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Google to display religious groups' anti-abortion ads

In settlement, search giant backs down on its advertising policy regarding abortion, Christian group says. It now enables "religious associations to place ads on abortion in a factual way."

Elinor Mills Former Staff Writer
Elinor Mills covers Internet security and privacy. She joined CNET News in 2005 after working as a foreign correspondent for Reuters in Portugal and writing for The Industry Standard, the IDG News Service and the Associated Press.
Elinor Mills

Google has agreed to display ads for anti-abortion messages from religious groups on its search site as part of an out-of-court settlement with a British Christian organization, the group said Wednesday.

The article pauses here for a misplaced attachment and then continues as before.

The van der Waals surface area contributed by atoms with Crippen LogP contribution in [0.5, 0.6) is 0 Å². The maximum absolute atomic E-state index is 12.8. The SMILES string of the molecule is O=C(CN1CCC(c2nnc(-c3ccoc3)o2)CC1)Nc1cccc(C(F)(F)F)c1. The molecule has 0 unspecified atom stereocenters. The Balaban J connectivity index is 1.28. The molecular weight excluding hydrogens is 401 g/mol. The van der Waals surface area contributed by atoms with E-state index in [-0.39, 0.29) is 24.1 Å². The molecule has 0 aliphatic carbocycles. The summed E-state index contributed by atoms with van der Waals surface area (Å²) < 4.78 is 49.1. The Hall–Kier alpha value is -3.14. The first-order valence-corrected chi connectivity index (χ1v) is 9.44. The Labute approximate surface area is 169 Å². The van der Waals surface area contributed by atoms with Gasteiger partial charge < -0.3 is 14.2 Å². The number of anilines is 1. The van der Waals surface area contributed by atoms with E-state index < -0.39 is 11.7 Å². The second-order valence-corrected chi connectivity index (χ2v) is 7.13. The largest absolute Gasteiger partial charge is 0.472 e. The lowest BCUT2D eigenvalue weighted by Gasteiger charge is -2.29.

The Christian Institute ad that Google rejected. BBC News

The Christian Institute filed a legal action against Google in April, after the search giant rejected an anti-abortion ad from the group, citing its policy of not accepting ads that contain "abortion and religion-related content."

Lawyers for The Christian Institute alleged that Google's policy violated the United Kingdom's Equality Act of 2006, which prohibits religious discrimination in providing services.

In a statement, Google said: "The issue of abortion is an emotive subject and Google does not take a particular side. Over the last few months, we have been reviewing our abortion ads policy in order to make sure it was fair, up-to-date, and consistent with local customs and practices. Following the review, we have decided to amend our policy, creating a level playing field and enabling religious associations to place ads on abortion in a factual way."